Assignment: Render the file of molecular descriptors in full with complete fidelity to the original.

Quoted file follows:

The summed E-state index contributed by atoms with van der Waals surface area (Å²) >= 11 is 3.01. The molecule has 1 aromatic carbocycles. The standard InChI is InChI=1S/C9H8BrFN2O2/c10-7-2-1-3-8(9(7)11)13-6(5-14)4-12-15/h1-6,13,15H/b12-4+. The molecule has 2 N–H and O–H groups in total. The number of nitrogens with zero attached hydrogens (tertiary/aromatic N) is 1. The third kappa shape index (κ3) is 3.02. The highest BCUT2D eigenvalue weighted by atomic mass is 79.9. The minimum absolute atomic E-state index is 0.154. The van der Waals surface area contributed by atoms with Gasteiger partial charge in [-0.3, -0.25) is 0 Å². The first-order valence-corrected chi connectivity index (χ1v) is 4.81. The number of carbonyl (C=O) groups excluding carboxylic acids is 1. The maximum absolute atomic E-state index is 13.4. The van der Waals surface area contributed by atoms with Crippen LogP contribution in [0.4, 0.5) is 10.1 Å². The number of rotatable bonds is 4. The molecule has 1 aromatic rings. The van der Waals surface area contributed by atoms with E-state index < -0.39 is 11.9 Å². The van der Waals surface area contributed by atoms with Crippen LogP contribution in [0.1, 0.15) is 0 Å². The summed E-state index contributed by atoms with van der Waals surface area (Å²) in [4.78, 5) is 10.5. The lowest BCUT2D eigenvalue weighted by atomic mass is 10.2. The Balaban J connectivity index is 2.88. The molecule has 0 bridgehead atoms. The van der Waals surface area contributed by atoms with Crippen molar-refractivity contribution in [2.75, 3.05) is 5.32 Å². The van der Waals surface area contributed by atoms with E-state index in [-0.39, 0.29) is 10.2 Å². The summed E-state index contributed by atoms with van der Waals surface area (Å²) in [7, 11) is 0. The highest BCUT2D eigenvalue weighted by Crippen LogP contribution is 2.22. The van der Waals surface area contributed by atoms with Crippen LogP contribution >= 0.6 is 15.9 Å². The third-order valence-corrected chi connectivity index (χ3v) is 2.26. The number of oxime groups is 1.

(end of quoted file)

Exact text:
The summed E-state index contributed by atoms with van der Waals surface area (Å²) >= 11 is 3.01. The molecule has 1 aromatic carbocycles. The standard InChI is InChI=1S/C9H8BrFN2O2/c10-7-2-1-3-8(9(7)11)13-6(5-14)4-12-15/h1-6,13,15H/b12-4+. The molecule has 2 N–H and O–H groups in total. The number of nitrogens with zero attached hydrogens (tertiary/aromatic N) is 1. The third kappa shape index (κ3) is 3.02. The highest BCUT2D eigenvalue weighted by atomic mass is 79.9. The minimum absolute atomic E-state index is 0.154. The van der Waals surface area contributed by atoms with Gasteiger partial charge in [-0.3, -0.25) is 0 Å². The first-order valence-corrected chi connectivity index (χ1v) is 4.81. The number of carbonyl (C=O) groups excluding carboxylic acids is 1. The maximum absolute atomic E-state index is 13.4. The van der Waals surface area contributed by atoms with Crippen LogP contribution in [0.4, 0.5) is 10.1 Å². The number of rotatable bonds is 4. The molecule has 1 aromatic rings. The van der Waals surface area contributed by atoms with E-state index < -0.39 is 11.9 Å². The van der Waals surface area contributed by atoms with Crippen LogP contribution in [0.1, 0.15) is 0 Å². The summed E-state index contributed by atoms with van der Waals surface area (Å²) in [4.78, 5) is 10.5. The lowest BCUT2D eigenvalue weighted by atomic mass is 10.2. The Balaban J connectivity index is 2.88. The molecule has 0 bridgehead atoms. The van der Waals surface area contributed by atoms with Crippen molar-refractivity contribution in [2.75, 3.05) is 5.32 Å². The van der Waals surface area contributed by atoms with E-state index in [-0.39, 0.29) is 10.2 Å². The summed E-state index contributed by atoms with van der Waals surface area (Å²) in [7, 11) is 0. The highest BCUT2D eigenvalue weighted by Crippen LogP contribution is 2.22. The van der Waals surface area contributed by atoms with Crippen LogP contribution >= 0.6 is 15.9 Å². The third-order valence-corrected chi connectivity index (χ3v) is 2.26. The number of oxime groups is 1.